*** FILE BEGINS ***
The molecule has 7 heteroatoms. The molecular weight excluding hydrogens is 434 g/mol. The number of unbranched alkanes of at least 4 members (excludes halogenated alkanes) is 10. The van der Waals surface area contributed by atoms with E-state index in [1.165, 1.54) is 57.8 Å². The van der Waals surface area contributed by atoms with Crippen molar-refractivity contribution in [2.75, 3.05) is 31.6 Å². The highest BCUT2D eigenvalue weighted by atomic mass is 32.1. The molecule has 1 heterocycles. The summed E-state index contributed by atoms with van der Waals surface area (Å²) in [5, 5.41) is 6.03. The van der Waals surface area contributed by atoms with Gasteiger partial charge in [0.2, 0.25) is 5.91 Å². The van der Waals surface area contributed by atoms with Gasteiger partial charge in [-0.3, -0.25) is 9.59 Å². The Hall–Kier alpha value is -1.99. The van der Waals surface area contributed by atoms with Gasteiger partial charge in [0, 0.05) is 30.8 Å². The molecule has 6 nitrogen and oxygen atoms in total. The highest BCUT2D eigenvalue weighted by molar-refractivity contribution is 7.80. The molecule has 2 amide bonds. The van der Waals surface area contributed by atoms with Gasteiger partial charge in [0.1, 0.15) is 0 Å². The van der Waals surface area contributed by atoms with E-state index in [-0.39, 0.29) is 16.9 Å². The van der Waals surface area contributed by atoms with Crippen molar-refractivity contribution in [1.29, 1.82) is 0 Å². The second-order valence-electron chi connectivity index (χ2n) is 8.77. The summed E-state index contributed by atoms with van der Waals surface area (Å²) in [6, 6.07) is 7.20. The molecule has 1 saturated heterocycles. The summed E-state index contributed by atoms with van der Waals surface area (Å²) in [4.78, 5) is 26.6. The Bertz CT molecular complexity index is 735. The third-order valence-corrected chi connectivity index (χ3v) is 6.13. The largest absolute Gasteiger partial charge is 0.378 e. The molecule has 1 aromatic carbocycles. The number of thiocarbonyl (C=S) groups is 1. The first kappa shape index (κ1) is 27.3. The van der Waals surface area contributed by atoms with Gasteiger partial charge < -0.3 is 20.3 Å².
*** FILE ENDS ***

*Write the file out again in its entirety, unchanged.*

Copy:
The molecule has 7 heteroatoms. The molecular weight excluding hydrogens is 434 g/mol. The number of unbranched alkanes of at least 4 members (excludes halogenated alkanes) is 10. The van der Waals surface area contributed by atoms with E-state index in [1.165, 1.54) is 57.8 Å². The van der Waals surface area contributed by atoms with Crippen molar-refractivity contribution in [2.75, 3.05) is 31.6 Å². The highest BCUT2D eigenvalue weighted by atomic mass is 32.1. The molecule has 1 heterocycles. The summed E-state index contributed by atoms with van der Waals surface area (Å²) in [5, 5.41) is 6.03. The van der Waals surface area contributed by atoms with Gasteiger partial charge in [0.2, 0.25) is 5.91 Å². The van der Waals surface area contributed by atoms with Gasteiger partial charge in [-0.3, -0.25) is 9.59 Å². The Hall–Kier alpha value is -1.99. The van der Waals surface area contributed by atoms with Gasteiger partial charge in [0, 0.05) is 30.8 Å². The molecule has 6 nitrogen and oxygen atoms in total. The highest BCUT2D eigenvalue weighted by molar-refractivity contribution is 7.80. The molecule has 2 amide bonds. The van der Waals surface area contributed by atoms with Gasteiger partial charge in [0.1, 0.15) is 0 Å². The van der Waals surface area contributed by atoms with E-state index in [-0.39, 0.29) is 16.9 Å². The van der Waals surface area contributed by atoms with Crippen molar-refractivity contribution in [1.29, 1.82) is 0 Å². The second-order valence-electron chi connectivity index (χ2n) is 8.77. The summed E-state index contributed by atoms with van der Waals surface area (Å²) in [6, 6.07) is 7.20. The molecule has 1 saturated heterocycles. The summed E-state index contributed by atoms with van der Waals surface area (Å²) in [4.78, 5) is 26.6. The Bertz CT molecular complexity index is 735. The third-order valence-corrected chi connectivity index (χ3v) is 6.13. The largest absolute Gasteiger partial charge is 0.378 e. The molecule has 1 aromatic carbocycles. The number of thiocarbonyl (C=S) groups is 1. The first kappa shape index (κ1) is 27.3. The van der Waals surface area contributed by atoms with Gasteiger partial charge < -0.3 is 20.3 Å².